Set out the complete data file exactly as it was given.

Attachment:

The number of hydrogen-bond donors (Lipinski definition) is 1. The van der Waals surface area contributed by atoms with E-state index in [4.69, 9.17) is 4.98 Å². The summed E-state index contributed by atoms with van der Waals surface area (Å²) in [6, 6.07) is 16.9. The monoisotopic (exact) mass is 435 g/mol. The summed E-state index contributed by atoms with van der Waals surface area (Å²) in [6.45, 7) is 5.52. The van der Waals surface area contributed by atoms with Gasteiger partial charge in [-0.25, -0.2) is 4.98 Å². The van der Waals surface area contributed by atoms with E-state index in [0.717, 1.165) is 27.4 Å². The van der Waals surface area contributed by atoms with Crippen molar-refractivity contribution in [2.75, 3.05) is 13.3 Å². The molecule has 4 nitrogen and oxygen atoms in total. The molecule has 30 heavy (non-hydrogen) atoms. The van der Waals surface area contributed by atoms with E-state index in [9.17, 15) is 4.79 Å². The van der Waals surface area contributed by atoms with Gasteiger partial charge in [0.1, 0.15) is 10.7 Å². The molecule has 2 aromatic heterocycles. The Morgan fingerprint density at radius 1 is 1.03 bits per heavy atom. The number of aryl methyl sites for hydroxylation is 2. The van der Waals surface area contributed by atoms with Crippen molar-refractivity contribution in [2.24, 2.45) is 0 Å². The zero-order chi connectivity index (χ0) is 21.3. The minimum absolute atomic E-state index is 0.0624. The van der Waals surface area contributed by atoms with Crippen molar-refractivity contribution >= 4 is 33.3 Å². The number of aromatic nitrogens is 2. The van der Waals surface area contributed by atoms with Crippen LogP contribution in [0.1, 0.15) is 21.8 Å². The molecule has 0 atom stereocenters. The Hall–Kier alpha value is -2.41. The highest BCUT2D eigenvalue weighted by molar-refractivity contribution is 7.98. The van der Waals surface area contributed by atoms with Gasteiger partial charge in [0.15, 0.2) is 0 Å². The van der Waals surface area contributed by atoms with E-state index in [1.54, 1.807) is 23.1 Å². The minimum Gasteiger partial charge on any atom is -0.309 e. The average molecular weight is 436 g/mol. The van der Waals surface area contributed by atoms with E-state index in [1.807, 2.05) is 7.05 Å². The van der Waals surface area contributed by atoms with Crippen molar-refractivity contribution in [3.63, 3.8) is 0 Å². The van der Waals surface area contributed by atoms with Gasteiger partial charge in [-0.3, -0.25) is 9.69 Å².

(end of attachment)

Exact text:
The number of hydrogen-bond donors (Lipinski definition) is 1. The van der Waals surface area contributed by atoms with E-state index in [4.69, 9.17) is 4.98 Å². The summed E-state index contributed by atoms with van der Waals surface area (Å²) in [6, 6.07) is 16.9. The monoisotopic (exact) mass is 435 g/mol. The summed E-state index contributed by atoms with van der Waals surface area (Å²) in [6.45, 7) is 5.52. The van der Waals surface area contributed by atoms with Gasteiger partial charge in [-0.25, -0.2) is 4.98 Å². The van der Waals surface area contributed by atoms with E-state index in [0.717, 1.165) is 27.4 Å². The van der Waals surface area contributed by atoms with Crippen molar-refractivity contribution in [2.75, 3.05) is 13.3 Å². The molecule has 4 nitrogen and oxygen atoms in total. The molecule has 30 heavy (non-hydrogen) atoms. The van der Waals surface area contributed by atoms with E-state index in [9.17, 15) is 4.79 Å². The van der Waals surface area contributed by atoms with Gasteiger partial charge in [0.1, 0.15) is 10.7 Å². The molecule has 2 aromatic heterocycles. The Morgan fingerprint density at radius 1 is 1.03 bits per heavy atom. The number of aryl methyl sites for hydroxylation is 2. The van der Waals surface area contributed by atoms with Crippen molar-refractivity contribution in [2.24, 2.45) is 0 Å². The zero-order chi connectivity index (χ0) is 21.3. The minimum absolute atomic E-state index is 0.0624. The van der Waals surface area contributed by atoms with Crippen molar-refractivity contribution >= 4 is 33.3 Å². The number of aromatic nitrogens is 2. The van der Waals surface area contributed by atoms with Crippen LogP contribution in [0.1, 0.15) is 21.8 Å². The molecule has 0 atom stereocenters. The Hall–Kier alpha value is -2.41. The highest BCUT2D eigenvalue weighted by molar-refractivity contribution is 7.98. The van der Waals surface area contributed by atoms with Gasteiger partial charge in [0.15, 0.2) is 0 Å². The van der Waals surface area contributed by atoms with E-state index in [1.54, 1.807) is 23.1 Å². The minimum Gasteiger partial charge on any atom is -0.309 e. The average molecular weight is 436 g/mol. The van der Waals surface area contributed by atoms with E-state index in [1.807, 2.05) is 7.05 Å². The van der Waals surface area contributed by atoms with Crippen molar-refractivity contribution in [3.63, 3.8) is 0 Å². The van der Waals surface area contributed by atoms with Gasteiger partial charge in [-0.3, -0.25) is 9.69 Å².